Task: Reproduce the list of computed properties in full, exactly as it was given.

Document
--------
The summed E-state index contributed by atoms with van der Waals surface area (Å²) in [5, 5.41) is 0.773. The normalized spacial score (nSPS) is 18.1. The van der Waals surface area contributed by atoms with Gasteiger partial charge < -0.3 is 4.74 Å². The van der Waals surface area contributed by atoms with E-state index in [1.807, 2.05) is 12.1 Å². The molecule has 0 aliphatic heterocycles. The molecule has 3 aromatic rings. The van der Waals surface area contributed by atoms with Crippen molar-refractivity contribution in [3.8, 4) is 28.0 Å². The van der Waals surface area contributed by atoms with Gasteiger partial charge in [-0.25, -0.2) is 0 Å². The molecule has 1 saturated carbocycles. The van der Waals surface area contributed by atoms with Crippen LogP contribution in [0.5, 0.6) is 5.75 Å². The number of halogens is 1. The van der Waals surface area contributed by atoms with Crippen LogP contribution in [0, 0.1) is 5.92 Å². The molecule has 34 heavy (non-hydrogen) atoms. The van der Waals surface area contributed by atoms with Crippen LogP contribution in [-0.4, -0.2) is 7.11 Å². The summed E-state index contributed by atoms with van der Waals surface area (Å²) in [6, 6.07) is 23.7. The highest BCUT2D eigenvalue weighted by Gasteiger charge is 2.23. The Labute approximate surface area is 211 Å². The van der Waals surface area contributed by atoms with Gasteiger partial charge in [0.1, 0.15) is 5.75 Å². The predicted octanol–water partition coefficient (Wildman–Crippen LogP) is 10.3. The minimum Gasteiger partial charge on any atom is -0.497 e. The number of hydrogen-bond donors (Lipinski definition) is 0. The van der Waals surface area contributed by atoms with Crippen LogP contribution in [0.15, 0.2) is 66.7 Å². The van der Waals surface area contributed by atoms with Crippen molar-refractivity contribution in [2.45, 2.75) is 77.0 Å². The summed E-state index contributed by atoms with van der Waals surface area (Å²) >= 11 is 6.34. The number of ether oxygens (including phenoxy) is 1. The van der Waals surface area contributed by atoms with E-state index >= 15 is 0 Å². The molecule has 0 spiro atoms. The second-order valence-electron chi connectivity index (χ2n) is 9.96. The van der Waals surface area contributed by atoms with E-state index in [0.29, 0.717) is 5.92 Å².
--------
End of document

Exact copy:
The summed E-state index contributed by atoms with van der Waals surface area (Å²) in [5, 5.41) is 0.773. The normalized spacial score (nSPS) is 18.1. The van der Waals surface area contributed by atoms with Gasteiger partial charge < -0.3 is 4.74 Å². The van der Waals surface area contributed by atoms with E-state index in [1.807, 2.05) is 12.1 Å². The molecule has 0 aliphatic heterocycles. The molecule has 3 aromatic rings. The van der Waals surface area contributed by atoms with Crippen molar-refractivity contribution in [3.8, 4) is 28.0 Å². The van der Waals surface area contributed by atoms with Gasteiger partial charge in [-0.25, -0.2) is 0 Å². The molecule has 1 saturated carbocycles. The van der Waals surface area contributed by atoms with Crippen LogP contribution in [0.5, 0.6) is 5.75 Å². The number of halogens is 1. The van der Waals surface area contributed by atoms with Crippen LogP contribution in [0, 0.1) is 5.92 Å². The molecule has 34 heavy (non-hydrogen) atoms. The van der Waals surface area contributed by atoms with Crippen LogP contribution in [-0.4, -0.2) is 7.11 Å². The summed E-state index contributed by atoms with van der Waals surface area (Å²) in [6, 6.07) is 23.7. The highest BCUT2D eigenvalue weighted by Gasteiger charge is 2.23. The Labute approximate surface area is 211 Å². The van der Waals surface area contributed by atoms with Gasteiger partial charge in [0.1, 0.15) is 5.75 Å². The predicted octanol–water partition coefficient (Wildman–Crippen LogP) is 10.3. The minimum Gasteiger partial charge on any atom is -0.497 e. The number of hydrogen-bond donors (Lipinski definition) is 0. The van der Waals surface area contributed by atoms with Crippen LogP contribution in [0.15, 0.2) is 66.7 Å². The van der Waals surface area contributed by atoms with Crippen molar-refractivity contribution in [2.45, 2.75) is 77.0 Å². The summed E-state index contributed by atoms with van der Waals surface area (Å²) >= 11 is 6.34. The number of ether oxygens (including phenoxy) is 1. The van der Waals surface area contributed by atoms with E-state index >= 15 is 0 Å². The molecule has 0 spiro atoms. The second-order valence-electron chi connectivity index (χ2n) is 9.96. The van der Waals surface area contributed by atoms with E-state index in [0.29, 0.717) is 5.92 Å².